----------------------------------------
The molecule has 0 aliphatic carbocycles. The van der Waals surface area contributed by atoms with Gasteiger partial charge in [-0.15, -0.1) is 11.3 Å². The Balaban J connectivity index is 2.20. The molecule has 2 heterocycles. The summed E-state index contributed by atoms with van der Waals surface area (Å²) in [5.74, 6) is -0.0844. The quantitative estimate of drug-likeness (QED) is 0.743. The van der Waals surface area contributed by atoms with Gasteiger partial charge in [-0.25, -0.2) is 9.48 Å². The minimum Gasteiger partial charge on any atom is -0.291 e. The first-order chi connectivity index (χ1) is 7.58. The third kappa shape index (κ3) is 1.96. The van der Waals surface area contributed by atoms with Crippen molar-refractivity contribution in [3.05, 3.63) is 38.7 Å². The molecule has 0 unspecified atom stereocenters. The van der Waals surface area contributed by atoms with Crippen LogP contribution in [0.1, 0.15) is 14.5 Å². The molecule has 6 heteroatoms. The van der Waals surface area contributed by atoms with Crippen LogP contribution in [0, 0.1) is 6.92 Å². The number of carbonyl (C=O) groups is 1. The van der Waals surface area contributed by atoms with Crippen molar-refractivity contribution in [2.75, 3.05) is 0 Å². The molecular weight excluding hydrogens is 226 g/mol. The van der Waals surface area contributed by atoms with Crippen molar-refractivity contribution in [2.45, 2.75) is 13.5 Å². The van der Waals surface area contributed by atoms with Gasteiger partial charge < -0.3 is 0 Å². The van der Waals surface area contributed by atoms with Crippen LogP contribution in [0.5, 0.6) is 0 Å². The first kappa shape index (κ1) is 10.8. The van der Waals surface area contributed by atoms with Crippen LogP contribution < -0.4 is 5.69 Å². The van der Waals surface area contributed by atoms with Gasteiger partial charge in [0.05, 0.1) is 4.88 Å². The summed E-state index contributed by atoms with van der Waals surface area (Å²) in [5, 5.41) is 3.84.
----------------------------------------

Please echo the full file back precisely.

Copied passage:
The molecule has 0 aliphatic carbocycles. The van der Waals surface area contributed by atoms with Gasteiger partial charge in [-0.15, -0.1) is 11.3 Å². The Balaban J connectivity index is 2.20. The molecule has 2 heterocycles. The summed E-state index contributed by atoms with van der Waals surface area (Å²) in [5.74, 6) is -0.0844. The quantitative estimate of drug-likeness (QED) is 0.743. The van der Waals surface area contributed by atoms with Gasteiger partial charge in [-0.25, -0.2) is 9.48 Å². The minimum Gasteiger partial charge on any atom is -0.291 e. The first-order chi connectivity index (χ1) is 7.58. The third kappa shape index (κ3) is 1.96. The van der Waals surface area contributed by atoms with Crippen molar-refractivity contribution in [3.05, 3.63) is 38.7 Å². The molecule has 0 unspecified atom stereocenters. The van der Waals surface area contributed by atoms with Crippen LogP contribution in [0.1, 0.15) is 14.5 Å². The molecule has 6 heteroatoms. The van der Waals surface area contributed by atoms with Crippen LogP contribution in [0, 0.1) is 6.92 Å². The number of carbonyl (C=O) groups is 1. The van der Waals surface area contributed by atoms with Crippen molar-refractivity contribution in [2.75, 3.05) is 0 Å². The molecular weight excluding hydrogens is 226 g/mol. The van der Waals surface area contributed by atoms with Crippen molar-refractivity contribution in [2.45, 2.75) is 13.5 Å². The van der Waals surface area contributed by atoms with Gasteiger partial charge < -0.3 is 0 Å². The van der Waals surface area contributed by atoms with Crippen LogP contribution in [0.5, 0.6) is 0 Å². The first kappa shape index (κ1) is 10.8. The van der Waals surface area contributed by atoms with Crippen LogP contribution < -0.4 is 5.69 Å². The van der Waals surface area contributed by atoms with Gasteiger partial charge in [0.05, 0.1) is 4.88 Å². The summed E-state index contributed by atoms with van der Waals surface area (Å²) in [5, 5.41) is 3.84.